Magazine article The Spectator

Murderous Mullah Games

Magazine article The Spectator

Murderous Mullah Games

Article excerpt

Days of God by James Buchan John Murray, £25, pp. 464, ISBN 9781848540668 Montesquieu observed that popular governments are always more vindictive than monarchies. So it proved in Iran in 1979, where the demise of a 2,000-year-old monarchical tradition made most 'Arab spring' revolutions seem like child's play.

More than 30 years on, the descent of Ayatollah Khomeini from a jumbo jet, wearing an American bullet-proof vest, also remains arguably more significant. James Buchan concludes that Osama bin Laden was the extreme Sunni response to Khomeini's clerical dictatorship; and without Khomeini, the Shias' battle for survival would not have played out across the Middle East as violently as it has, including in Syria today.

By the end of 1982, more than 5,000 young people had been put to death in postrevolutionary purges in Iran, which still left Sadeq Khalkhali, Khomeini's butcher-inchief, complaining that 'there were just so many ripe for execution who escaped me'.

The terror trials included charges of 'war against God' and freemasonry. The country's longest serving prime minister, Amir-Abbas Hoyveda, had been found guilty of 'corruption on earth' and shot in 1979. Ancient punishments such as the stoning of women and hand amputation were incorporated into Iran's penal code.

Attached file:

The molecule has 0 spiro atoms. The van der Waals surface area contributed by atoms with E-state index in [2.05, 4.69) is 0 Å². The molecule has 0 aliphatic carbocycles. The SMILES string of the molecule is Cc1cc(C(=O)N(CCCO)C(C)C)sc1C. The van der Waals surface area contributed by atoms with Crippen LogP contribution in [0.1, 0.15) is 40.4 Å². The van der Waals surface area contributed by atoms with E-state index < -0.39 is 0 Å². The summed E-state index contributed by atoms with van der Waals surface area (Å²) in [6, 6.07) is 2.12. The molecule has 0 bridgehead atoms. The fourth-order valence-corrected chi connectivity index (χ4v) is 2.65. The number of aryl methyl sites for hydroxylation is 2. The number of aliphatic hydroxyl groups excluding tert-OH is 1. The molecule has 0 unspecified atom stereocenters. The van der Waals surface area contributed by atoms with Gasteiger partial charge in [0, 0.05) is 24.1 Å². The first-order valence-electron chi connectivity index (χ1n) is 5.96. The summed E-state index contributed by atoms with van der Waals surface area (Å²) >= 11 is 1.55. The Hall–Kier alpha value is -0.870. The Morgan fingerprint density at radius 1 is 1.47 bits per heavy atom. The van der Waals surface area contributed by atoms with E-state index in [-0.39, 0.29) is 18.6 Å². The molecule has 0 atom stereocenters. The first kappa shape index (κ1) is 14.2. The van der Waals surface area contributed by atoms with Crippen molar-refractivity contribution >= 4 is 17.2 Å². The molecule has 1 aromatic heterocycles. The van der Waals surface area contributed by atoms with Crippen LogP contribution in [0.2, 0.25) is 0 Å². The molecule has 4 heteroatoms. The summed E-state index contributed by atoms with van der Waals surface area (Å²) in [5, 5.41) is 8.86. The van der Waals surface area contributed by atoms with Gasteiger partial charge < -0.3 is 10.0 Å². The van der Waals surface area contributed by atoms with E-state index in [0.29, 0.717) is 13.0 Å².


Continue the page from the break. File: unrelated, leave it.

The violence of Khomeini's language provided clues. In one sermon in 1964, he threatened to 'smash' parliament up and 'punch' its deputies 'in the mouth'. One cannot imagine the Archbishop of Canterbury thinking this, let alone saying it, but then the imam was not in the business of managed decline but of imposing God's rule on earth.

Khomeini's rise was underpinned by a centuries-old alliance between Iran's Shia clergy and a merchant class which financed mosques, seminaries and even the chartered jumbo which flew the imam home from Paris in 1979. By contrast, Iran's last ruling dynasty was founded by Reza Pahlavi, a former stable lad made good, who had predicted that akhundbazi ('mullah games') would prove the greatest challenge to his rule. His son, Shah Mohammed Reza Pahlavi, though equipped with a copy of Thucydides by the British ambassador, was to lose his very own Persian war.

Iran was so valuable to Britain that, by 1950, Anglo-Iranian (latterly BP) was paying almost three times as much into the British treasury as into the Shah's coffers. As Buchan puts it, 'The population of one of the world's poorest countries helped finance not only Britain's war effort but also its postwar welfare state.'

No wonder then that Sir Anthony Parsons, London's last envoy to the royal court, shed tears at his last weekly meeting with the Shah, who was to pilot his own plane out over the Persian Gulf in defeat. …

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